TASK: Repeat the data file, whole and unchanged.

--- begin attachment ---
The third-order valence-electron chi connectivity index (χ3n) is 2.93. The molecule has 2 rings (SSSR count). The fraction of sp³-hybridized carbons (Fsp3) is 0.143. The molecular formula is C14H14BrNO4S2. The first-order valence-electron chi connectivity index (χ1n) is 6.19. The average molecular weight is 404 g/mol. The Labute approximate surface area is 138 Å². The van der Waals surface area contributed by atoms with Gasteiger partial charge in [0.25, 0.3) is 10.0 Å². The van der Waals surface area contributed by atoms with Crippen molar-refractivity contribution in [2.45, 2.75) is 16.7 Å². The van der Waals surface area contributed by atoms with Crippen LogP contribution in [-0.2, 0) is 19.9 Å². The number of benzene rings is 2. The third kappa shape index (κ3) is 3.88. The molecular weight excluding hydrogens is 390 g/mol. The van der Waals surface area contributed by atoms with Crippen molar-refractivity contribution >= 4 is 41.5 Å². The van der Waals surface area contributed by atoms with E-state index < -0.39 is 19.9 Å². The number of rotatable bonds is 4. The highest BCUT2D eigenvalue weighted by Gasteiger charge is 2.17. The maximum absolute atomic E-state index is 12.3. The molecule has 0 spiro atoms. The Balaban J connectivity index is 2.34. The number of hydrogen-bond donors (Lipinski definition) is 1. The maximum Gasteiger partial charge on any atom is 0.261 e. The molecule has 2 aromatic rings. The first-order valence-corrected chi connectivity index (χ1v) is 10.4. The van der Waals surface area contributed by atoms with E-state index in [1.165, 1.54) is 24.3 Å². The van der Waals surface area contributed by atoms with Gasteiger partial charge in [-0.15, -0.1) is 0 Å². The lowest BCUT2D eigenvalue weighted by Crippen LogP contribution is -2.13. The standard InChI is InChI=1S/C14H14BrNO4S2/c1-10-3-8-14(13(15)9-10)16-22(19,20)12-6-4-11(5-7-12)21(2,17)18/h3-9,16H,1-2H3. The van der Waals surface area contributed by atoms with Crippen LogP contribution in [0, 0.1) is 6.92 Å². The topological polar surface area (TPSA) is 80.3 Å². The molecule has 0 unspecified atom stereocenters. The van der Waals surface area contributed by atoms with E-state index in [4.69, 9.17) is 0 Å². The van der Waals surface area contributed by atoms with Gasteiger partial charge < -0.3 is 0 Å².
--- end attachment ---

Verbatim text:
The third-order valence-electron chi connectivity index (χ3n) is 2.93. The molecule has 2 rings (SSSR count). The fraction of sp³-hybridized carbons (Fsp3) is 0.143. The molecular formula is C14H14BrNO4S2. The first-order valence-electron chi connectivity index (χ1n) is 6.19. The average molecular weight is 404 g/mol. The Labute approximate surface area is 138 Å². The van der Waals surface area contributed by atoms with Gasteiger partial charge in [0.25, 0.3) is 10.0 Å². The van der Waals surface area contributed by atoms with Crippen molar-refractivity contribution in [2.45, 2.75) is 16.7 Å². The van der Waals surface area contributed by atoms with Crippen LogP contribution in [-0.2, 0) is 19.9 Å². The number of benzene rings is 2. The third kappa shape index (κ3) is 3.88. The molecular weight excluding hydrogens is 390 g/mol. The van der Waals surface area contributed by atoms with Crippen molar-refractivity contribution >= 4 is 41.5 Å². The van der Waals surface area contributed by atoms with E-state index < -0.39 is 19.9 Å². The number of rotatable bonds is 4. The highest BCUT2D eigenvalue weighted by Gasteiger charge is 2.17. The maximum absolute atomic E-state index is 12.3. The molecule has 0 spiro atoms. The Balaban J connectivity index is 2.34. The number of hydrogen-bond donors (Lipinski definition) is 1. The maximum Gasteiger partial charge on any atom is 0.261 e. The molecule has 2 aromatic rings. The first-order valence-corrected chi connectivity index (χ1v) is 10.4. The van der Waals surface area contributed by atoms with E-state index in [1.165, 1.54) is 24.3 Å². The van der Waals surface area contributed by atoms with Gasteiger partial charge in [-0.15, -0.1) is 0 Å². The lowest BCUT2D eigenvalue weighted by Crippen LogP contribution is -2.13. The standard InChI is InChI=1S/C14H14BrNO4S2/c1-10-3-8-14(13(15)9-10)16-22(19,20)12-6-4-11(5-7-12)21(2,17)18/h3-9,16H,1-2H3. The van der Waals surface area contributed by atoms with Crippen LogP contribution in [0, 0.1) is 6.92 Å². The topological polar surface area (TPSA) is 80.3 Å². The molecule has 0 unspecified atom stereocenters. The van der Waals surface area contributed by atoms with E-state index in [4.69, 9.17) is 0 Å². The van der Waals surface area contributed by atoms with Gasteiger partial charge < -0.3 is 0 Å².